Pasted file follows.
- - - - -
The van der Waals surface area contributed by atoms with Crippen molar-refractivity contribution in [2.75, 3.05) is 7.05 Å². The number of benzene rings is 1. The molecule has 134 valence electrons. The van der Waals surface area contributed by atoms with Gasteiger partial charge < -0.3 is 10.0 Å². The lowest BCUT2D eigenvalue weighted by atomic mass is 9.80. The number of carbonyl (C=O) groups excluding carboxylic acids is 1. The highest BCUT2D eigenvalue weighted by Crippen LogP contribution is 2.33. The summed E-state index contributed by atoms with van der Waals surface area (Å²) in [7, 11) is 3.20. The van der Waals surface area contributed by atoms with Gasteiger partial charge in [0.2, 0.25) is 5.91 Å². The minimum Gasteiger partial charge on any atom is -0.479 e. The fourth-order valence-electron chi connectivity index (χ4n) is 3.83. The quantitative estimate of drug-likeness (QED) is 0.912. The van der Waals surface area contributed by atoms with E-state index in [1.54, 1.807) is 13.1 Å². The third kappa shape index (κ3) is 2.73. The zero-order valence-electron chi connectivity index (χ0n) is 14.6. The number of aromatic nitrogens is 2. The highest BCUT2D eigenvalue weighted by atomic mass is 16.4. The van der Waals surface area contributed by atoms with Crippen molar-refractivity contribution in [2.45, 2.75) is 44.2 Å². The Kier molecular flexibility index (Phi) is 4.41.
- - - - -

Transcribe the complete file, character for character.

The van der Waals surface area contributed by atoms with Crippen molar-refractivity contribution in [2.75, 3.05) is 7.05 Å². The number of benzene rings is 1. The molecule has 134 valence electrons. The van der Waals surface area contributed by atoms with Gasteiger partial charge < -0.3 is 10.0 Å². The lowest BCUT2D eigenvalue weighted by atomic mass is 9.80. The number of carbonyl (C=O) groups excluding carboxylic acids is 1. The highest BCUT2D eigenvalue weighted by Crippen LogP contribution is 2.33. The summed E-state index contributed by atoms with van der Waals surface area (Å²) in [7, 11) is 3.20. The van der Waals surface area contributed by atoms with Gasteiger partial charge in [0.2, 0.25) is 5.91 Å². The minimum Gasteiger partial charge on any atom is -0.479 e. The fourth-order valence-electron chi connectivity index (χ4n) is 3.83. The quantitative estimate of drug-likeness (QED) is 0.912. The van der Waals surface area contributed by atoms with E-state index in [1.54, 1.807) is 13.1 Å². The third kappa shape index (κ3) is 2.73. The zero-order valence-electron chi connectivity index (χ0n) is 14.6. The number of aromatic nitrogens is 2. The highest BCUT2D eigenvalue weighted by atomic mass is 16.4. The van der Waals surface area contributed by atoms with Crippen molar-refractivity contribution in [2.45, 2.75) is 44.2 Å². The Kier molecular flexibility index (Phi) is 4.41.